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ABSTRACT: Routine use of I-125 interstitial brachytherapy (BT) alone in intermediate risk (IR) prostate cancer is controversial. It is often combined with external beam radiotherapy (EBRT). The biochemical outcome of a large cohort of only IR disease treated with BT monotherapy is reported. Between 2003 and 2007, 615 patients with Memorial Sloan-Kettering Cancer Centre (MSKCC) defined IR disease (one risk factor only-T2b, or Gleason score (GS) 7, or raised initial PSA (iPSA) 10.1-20ng/ml) were treated with BT monotherapy. ASTRO (3 consecutive rises) and Phoenix (nadir plus 2) criteria defined biochemical failure. Potential prognostic factors (pre- and post-implant dosimetric indices, GS 3+4 versus 4+3, androgen deprivation therapy (ADT)) were analysed. Median follow-up was 5.0years. Forty-three patients had stage T2b, 180 had raised iPSA, 392 had GS 7 disease. ADT was received by 108 patients. The 5-year biochemical no evidence of disease (bNED) rates are 87.3% (by ASTRO), 88.6% (by Phoenix). Stratification by risk factor (T2b, GS7, raised iPSA) demonstrated raised iPSA to have poorer outcome only by Phoenix criteria (p=0.0002). Other potential prognostic variables were non-significant. Good rates of biochemical control can be achieved in the medium term with BT monotherapy in IR disease. Raised iPSA correlated with a poorer outcome.Radiotherapy and Oncology 07/2013; 109(2). DOI:10.1016/j.radonc.2013.05.030 · 4.86 Impact Factor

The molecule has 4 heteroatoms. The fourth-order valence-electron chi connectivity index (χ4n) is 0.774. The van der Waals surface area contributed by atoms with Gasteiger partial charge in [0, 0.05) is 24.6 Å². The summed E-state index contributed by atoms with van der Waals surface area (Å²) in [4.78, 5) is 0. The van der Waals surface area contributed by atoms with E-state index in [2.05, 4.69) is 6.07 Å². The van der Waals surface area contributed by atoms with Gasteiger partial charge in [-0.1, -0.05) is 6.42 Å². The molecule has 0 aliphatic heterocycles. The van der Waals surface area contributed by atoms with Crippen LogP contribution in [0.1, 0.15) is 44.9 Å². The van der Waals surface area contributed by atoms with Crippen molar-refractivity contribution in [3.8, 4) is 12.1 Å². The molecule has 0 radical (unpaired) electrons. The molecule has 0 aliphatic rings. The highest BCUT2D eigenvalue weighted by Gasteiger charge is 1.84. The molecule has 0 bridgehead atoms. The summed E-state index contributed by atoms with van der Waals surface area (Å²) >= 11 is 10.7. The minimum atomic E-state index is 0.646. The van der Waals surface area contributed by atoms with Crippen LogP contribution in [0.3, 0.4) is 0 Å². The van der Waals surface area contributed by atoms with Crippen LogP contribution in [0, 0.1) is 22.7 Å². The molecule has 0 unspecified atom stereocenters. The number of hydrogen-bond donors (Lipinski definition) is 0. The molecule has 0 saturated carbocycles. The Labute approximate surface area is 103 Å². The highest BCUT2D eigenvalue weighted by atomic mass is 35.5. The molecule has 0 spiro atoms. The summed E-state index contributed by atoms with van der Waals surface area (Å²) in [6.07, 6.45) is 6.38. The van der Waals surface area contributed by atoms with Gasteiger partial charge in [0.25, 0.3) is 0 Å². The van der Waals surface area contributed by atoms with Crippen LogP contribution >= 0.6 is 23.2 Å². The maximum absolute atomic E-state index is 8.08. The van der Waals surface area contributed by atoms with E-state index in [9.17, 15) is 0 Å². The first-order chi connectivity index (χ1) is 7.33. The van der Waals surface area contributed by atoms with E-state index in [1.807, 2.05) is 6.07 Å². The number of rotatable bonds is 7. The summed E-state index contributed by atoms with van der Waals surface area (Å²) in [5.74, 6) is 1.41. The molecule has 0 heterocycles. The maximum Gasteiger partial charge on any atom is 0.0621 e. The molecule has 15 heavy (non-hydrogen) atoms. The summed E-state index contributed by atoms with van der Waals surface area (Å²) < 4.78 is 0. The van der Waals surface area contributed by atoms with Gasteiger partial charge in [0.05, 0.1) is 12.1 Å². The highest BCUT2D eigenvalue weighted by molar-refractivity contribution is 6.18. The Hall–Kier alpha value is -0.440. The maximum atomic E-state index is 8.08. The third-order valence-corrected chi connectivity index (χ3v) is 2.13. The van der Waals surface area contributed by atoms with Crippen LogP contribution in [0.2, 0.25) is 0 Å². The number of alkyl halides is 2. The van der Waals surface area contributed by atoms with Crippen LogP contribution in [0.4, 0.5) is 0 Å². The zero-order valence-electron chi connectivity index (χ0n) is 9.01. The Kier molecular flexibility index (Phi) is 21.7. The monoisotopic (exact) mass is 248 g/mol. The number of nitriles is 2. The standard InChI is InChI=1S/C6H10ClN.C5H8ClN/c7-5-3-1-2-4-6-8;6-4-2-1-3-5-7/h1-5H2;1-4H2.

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ABSTRACT: We investigated whether earlier PSA failure following prostate brachytherapy is associated with increased rates of distant metastases (DM), prostate cancer-specific mortality (PCSM), and overall mortality. We retrospectively analyzed 2818 patients who underwent brachytherapy±external beam radiation therapy (EBRT)±androgen deprivation therapy (ADT). With median follow-up of 5.52years, 264 patients experienced PSA failure at a median time of 3.25years. Patients were stratified to early vs. late PSA failures at cutoffs of 1.5years, 3years, or 5years, and tested in univariate/multivariate analyses for freedom from DM, cause-specific survival (CSS), and overall survival (OS). Among patients with PSA failures, 69 (26%) patients experienced DM, 47 (18%) PCSM, and 56 (21%) deaths from other causes. Patients with rapid PSA failures demonstrated increased rates of DM, PCSM, and overall mortality, despite higher total BED and longer ADT. In multivariate analysis with a PSA failure interval <3years, the hazard ratio (HR) for DM was 3.92 (95% CI: 2.34-6.55; p=0.000); HR for PCSM was 2.79 (95% CI: 1.45-5.38; p=0.002); and HR for overall mortality was 2.28 (95% CI: 1.50-3.48; p=0.000). Early PSA failure following radiation is a poor prognostic factor, as it is associated with increased DM, PCSM, and overall mortality.Radiotherapy and Oncology 11/2013; 110(2). DOI:10.1016/j.radonc.2013.11.003 · 4.86 Impact Factor